Tag Archives: Yoga

Signs From The Universe

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Many years ago, I inherited one of my grandmother’s plants: a heavy pot of thick roots and tens of long, robust green leaves with rounded tips. At first, I thought it was an orchid, but after showing it several florists who could not identify it, I decided to love my weird, unknown plant, no matter what it was.

I’ve had this plant for over thirty years now, and I remember how – just a few days after I moved into my first house – eight gorgeous orange blossoms appeared clustered atop one tall, flat stem. I hadn’t seen the stem growing or noticed any buds, so it was a complete surprise when it arrived on the scene.

Before that day, I had no idea the plant ever bore flowers, and I remember feeling a strong connection with my grandmother, a complicated woman, to whom I was always very close.

Despite the fact that my husband fed and watered it dutifully, decades passed and my plant never flowered again.

In fact, I kind of forgot that the plant flowered at all…

…until last June…

…when my plant burst into color for the first time since 1997.

At the time, I posted a photo of it on Facebook, asking if anyone could identify what it was.

Almost immediately, my friend Regina sent me a link about a rare African lily, Clivia Amaryllidceae, which – according to the article – stated that the plant normally blooms once every 20-25 years.

And as you can imagine, I was beside myself and I spent way too much time telling everyone about my amazing rare lily.

I loved seeing my plant bloom again, and I made peace with the idea that its beauty would be impermanent.

A week later, as each petal shriveled and fell off the stem and onto the floor, I thought about how grateful I was to have been able to enjoy such a simple pleasure so fully.

I resumed regular care of my lily, which meant ignoring it watering it on Saturdays, and I figured I’d have to wait another 20 years or so before I’d see it bloom again.

But guess what?

This morning I walked in to my living room and there it was, in full-bloom again, one year later, to the day.

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My yoga practice teaches me to expand and deepen my appreciation of delightful moments, so I sat down on the floor next to my plant and took the time to really appreciate each flower. This time, I noticed how each orange petal is actually also yellow and green, too. I counted 7 stamens in each open blossom, and I wondered how nature knows how to do that.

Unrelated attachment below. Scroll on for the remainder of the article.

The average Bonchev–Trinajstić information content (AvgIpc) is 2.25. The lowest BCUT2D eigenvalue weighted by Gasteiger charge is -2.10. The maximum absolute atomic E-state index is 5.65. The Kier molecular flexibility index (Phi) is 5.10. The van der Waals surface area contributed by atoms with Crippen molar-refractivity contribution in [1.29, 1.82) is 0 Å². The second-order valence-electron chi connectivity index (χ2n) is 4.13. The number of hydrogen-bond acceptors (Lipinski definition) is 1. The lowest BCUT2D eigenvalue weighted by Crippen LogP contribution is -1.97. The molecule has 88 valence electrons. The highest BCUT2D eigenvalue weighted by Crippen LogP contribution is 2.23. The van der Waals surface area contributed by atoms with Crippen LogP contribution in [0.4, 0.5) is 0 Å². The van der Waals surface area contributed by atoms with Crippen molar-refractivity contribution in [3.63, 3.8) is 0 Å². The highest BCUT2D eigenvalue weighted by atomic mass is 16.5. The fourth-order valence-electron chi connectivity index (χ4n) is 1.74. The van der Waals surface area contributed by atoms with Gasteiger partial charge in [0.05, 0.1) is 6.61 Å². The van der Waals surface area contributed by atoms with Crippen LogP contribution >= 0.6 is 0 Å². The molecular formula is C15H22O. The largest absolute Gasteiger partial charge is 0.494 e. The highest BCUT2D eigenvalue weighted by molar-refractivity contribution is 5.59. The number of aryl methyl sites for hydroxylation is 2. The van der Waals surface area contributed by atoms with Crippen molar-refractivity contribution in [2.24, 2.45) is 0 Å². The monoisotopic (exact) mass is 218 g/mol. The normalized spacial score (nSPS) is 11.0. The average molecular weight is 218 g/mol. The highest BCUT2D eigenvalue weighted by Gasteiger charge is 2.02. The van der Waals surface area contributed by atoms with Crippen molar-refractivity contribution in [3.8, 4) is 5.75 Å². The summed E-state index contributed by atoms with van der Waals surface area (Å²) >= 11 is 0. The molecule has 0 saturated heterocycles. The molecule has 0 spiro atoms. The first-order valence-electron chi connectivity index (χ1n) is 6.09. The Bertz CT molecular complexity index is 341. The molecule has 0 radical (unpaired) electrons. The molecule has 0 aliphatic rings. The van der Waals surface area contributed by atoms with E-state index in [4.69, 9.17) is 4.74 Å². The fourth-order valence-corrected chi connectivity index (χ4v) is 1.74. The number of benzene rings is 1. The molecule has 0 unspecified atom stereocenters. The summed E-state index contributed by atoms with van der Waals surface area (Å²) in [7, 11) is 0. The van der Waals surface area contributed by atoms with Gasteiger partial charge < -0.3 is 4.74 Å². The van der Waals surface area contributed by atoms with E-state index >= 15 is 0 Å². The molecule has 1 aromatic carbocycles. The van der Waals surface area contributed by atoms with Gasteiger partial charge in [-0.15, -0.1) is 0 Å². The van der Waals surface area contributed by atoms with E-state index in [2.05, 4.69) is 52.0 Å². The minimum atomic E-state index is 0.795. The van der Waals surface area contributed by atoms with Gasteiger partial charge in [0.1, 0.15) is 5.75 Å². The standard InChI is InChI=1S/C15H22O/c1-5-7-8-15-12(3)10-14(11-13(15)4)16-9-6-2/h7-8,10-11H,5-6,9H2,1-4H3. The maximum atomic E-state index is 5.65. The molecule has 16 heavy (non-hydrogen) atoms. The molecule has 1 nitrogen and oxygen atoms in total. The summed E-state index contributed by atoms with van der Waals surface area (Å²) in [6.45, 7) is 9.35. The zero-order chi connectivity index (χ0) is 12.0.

And I took time to reflect.

So much has happened in the last few years.

I’ve experienced the most intense physical and psychological pain that I could have ever imagined while coming off the powerful anti-anxiety drug, clonazepam. The terror that I experienced daily for nearly 2 years is almost indescribable. I cannot believe I survived it.

There was a period where my brain was so damaged that the concept of love was just a memory of an idea. I could feel nothing at all. If a friend tied to touch me, her hand was too rough. If the sun was shining, it was too bright. If children were laughing, it was too loud. I was certain people were trying to hurt me. I was certain my food had been poisoned.

Trapped in a pain cycle, all the highly paid “experts” told me I was crazy, that it was “absolutely impossible” for me to still be experiencing withdrawal symptoms after 24 months.

And while the best conventional minds told me I was mad, there were others who knew better. People reached out to me and told me that I would be okay. That I just needed to hold on for another moment.

And another moment.

They reassured me that all the tiny moments would add up.

They said the moments would grow into minutes.

Which would grow into hours.

Which would grow into days.

They told me there would be days where I would go backwards, where my symptoms would intensify. They told me it was all part of the healing.

They told me to trust the nature of things.

Nature knows what to do, they told me.

I’ve always believed in angels, and I believe — more than ever – that we are all surrounded by a powerful, invisible magic. I’ve tried to speak of this many times while I was growing up, of my intense connection to something beyond the visible, a cosmic force that I have experienced directly many times, but I was teased and laughed at.

Today, I realize I’m in touch with something that other people don’t have.

(Or don’t want to have.)

I have an incredible power.

A sixth sense.

I have it and I listen to it.

I know that to “normal people” that sounds crazy.

Guess what? I don’t give a fuck.

My life is not going to be normal.

My path is going to be crazy.

Today, I am certain that my grandmother is communicating with me via this plant that we share, this tender life that we have spent over 60 years nurturing, separately, yet together. Today, she is telling me that I’m on the right path, reminding me that beautiful things happen when we aren’t looking, or waiting, or expecting or trying to control everything.

I don’t have much to offer these days.

No fancy home.

No fancy clothes.

But I can promise you this.

Whenever you are in the midst of something dark, whenever you find yourself in the midst of so much uncomfortable change, underneath all the fear and the dread, I can tell you with absolute certainty that you’re going to be okay.

Trust the helpers.

Trust the flowers.

Trust.

Have you ever had an experience where you have felt the Universe was sending you a message? Please share!

 

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Why Did I Stop Doing Yoga?

A gorgeous day to do yoga outdoor. (I’m in the front row in the green yoga pants.)

I used to practice yoga, but when I started teaching again — I stopped.

I was too busy. I had papers to grade. I had lessons to plan.

Blah blah blah.

Recently, I found my yoga mat and attended an outdoor yoga session.